Before future::poll returns Pending it sets the waker up to be called by the epoll code for example (so there is a timer future that registers wtih the timing code, etc..). There is one waker per task so the whole task gets woken up (i have no idea why).

I have similar questions and went through the books too and looking without success to find the exact transformation that await does.

Conceptually, each async {} block or function is turned into an enum with one variant per await point; each variant stores all of the local variables that are alive at the corresponding await. The generated poll method dispatches to the poll method of the future being awaited and inspects the result. If the contained future is still Pending, the outer future also returns Pending. If it's Ready(_), however, the async code is run until it reaches another await. When the async block eventually returns a value, the outer future will then return Ready itself.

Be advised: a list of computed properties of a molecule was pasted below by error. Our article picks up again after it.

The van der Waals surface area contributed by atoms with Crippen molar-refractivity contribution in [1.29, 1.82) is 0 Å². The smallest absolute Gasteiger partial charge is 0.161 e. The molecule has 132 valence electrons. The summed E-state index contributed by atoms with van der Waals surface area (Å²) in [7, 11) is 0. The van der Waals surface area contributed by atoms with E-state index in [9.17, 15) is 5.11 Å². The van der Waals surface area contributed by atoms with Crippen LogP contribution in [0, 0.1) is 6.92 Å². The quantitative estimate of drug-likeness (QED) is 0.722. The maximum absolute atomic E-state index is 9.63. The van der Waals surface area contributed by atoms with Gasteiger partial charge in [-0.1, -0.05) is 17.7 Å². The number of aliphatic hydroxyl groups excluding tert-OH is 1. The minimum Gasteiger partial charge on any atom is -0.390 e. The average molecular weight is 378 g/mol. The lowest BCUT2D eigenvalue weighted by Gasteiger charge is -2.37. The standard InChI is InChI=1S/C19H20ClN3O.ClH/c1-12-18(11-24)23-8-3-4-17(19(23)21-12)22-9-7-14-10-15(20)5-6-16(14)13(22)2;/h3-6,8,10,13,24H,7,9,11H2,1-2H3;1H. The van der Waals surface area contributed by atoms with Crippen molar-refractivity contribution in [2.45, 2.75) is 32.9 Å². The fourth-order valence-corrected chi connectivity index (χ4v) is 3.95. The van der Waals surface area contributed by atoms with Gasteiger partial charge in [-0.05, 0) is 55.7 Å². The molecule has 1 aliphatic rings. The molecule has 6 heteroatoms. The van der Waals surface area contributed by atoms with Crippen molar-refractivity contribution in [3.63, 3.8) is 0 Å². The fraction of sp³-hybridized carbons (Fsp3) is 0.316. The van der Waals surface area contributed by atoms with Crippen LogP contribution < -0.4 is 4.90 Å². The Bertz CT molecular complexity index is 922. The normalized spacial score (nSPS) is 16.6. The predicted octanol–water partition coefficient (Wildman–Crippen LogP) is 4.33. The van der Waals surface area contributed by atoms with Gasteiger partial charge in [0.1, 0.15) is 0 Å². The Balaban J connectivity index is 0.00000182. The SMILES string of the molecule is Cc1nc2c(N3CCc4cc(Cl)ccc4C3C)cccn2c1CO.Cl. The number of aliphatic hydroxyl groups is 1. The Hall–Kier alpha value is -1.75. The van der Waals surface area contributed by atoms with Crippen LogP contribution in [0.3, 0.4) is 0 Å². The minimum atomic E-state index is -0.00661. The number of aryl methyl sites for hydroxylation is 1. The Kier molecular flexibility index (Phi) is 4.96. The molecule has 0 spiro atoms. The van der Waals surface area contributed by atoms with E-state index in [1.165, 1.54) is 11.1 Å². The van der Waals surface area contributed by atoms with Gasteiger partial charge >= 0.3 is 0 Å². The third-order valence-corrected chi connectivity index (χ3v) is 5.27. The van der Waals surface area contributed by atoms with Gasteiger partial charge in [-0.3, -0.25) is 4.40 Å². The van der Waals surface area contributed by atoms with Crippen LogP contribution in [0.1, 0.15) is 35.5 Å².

The actual transformation can't really be written out, as it would involve things like unrolling loops. Under the hood, the compiler is working mostly as normal except that the stack frame is stored in an object instead of actually on the stack; this lets execution pause and resume without disrupting the async code's internal state.

You'll notice that nowhere here does wake() get called— The system responsible for actually waiting for and noticing events can't implement its futures via an async block; they have to be hand-written. The async transformation is only there to make the logic that uses these low-level futures easier to write.